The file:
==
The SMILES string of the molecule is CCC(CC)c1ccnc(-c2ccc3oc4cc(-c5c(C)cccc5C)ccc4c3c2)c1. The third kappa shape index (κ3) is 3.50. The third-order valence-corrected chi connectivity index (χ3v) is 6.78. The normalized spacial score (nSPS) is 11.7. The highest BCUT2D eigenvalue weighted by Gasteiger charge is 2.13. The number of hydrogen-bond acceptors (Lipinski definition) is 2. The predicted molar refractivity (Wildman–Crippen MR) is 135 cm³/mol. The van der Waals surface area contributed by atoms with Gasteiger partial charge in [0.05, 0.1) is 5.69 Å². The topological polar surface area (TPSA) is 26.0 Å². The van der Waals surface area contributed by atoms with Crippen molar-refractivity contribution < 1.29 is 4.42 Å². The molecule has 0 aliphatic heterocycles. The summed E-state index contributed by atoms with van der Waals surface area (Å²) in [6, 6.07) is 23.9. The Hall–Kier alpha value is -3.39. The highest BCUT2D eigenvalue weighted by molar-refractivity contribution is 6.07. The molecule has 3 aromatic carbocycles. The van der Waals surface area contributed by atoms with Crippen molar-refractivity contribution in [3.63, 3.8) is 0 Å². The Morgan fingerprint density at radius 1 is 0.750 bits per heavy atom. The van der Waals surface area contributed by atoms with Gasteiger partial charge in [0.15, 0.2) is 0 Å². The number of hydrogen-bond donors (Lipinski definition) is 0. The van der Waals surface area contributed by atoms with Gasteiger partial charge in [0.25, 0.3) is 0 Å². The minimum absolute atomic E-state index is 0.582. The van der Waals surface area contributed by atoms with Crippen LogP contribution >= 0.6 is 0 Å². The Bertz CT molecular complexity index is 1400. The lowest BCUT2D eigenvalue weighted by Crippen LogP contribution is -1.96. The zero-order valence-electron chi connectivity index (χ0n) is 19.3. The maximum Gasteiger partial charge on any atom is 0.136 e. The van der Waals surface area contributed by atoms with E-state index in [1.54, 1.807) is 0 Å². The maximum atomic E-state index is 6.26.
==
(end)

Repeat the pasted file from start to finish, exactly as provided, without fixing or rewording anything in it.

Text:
The SMILES string of the molecule is CCC(CC)c1ccnc(-c2ccc3oc4cc(-c5c(C)cccc5C)ccc4c3c2)c1. The third kappa shape index (κ3) is 3.50. The third-order valence-corrected chi connectivity index (χ3v) is 6.78. The normalized spacial score (nSPS) is 11.7. The highest BCUT2D eigenvalue weighted by Gasteiger charge is 2.13. The number of hydrogen-bond acceptors (Lipinski definition) is 2. The predicted molar refractivity (Wildman–Crippen MR) is 135 cm³/mol. The van der Waals surface area contributed by atoms with Gasteiger partial charge in [0.05, 0.1) is 5.69 Å². The topological polar surface area (TPSA) is 26.0 Å². The van der Waals surface area contributed by atoms with Crippen molar-refractivity contribution < 1.29 is 4.42 Å². The molecule has 0 aliphatic heterocycles. The summed E-state index contributed by atoms with van der Waals surface area (Å²) in [6, 6.07) is 23.9. The Hall–Kier alpha value is -3.39. The highest BCUT2D eigenvalue weighted by molar-refractivity contribution is 6.07. The molecule has 3 aromatic carbocycles. The van der Waals surface area contributed by atoms with Crippen molar-refractivity contribution in [3.63, 3.8) is 0 Å². The Morgan fingerprint density at radius 1 is 0.750 bits per heavy atom. The van der Waals surface area contributed by atoms with Gasteiger partial charge in [0.15, 0.2) is 0 Å². The number of hydrogen-bond donors (Lipinski definition) is 0. The van der Waals surface area contributed by atoms with Gasteiger partial charge in [0.25, 0.3) is 0 Å². The minimum absolute atomic E-state index is 0.582. The van der Waals surface area contributed by atoms with Crippen LogP contribution >= 0.6 is 0 Å². The Bertz CT molecular complexity index is 1400. The lowest BCUT2D eigenvalue weighted by Crippen LogP contribution is -1.96. The zero-order valence-electron chi connectivity index (χ0n) is 19.3. The maximum Gasteiger partial charge on any atom is 0.136 e. The van der Waals surface area contributed by atoms with E-state index in [1.54, 1.807) is 0 Å². The maximum atomic E-state index is 6.26.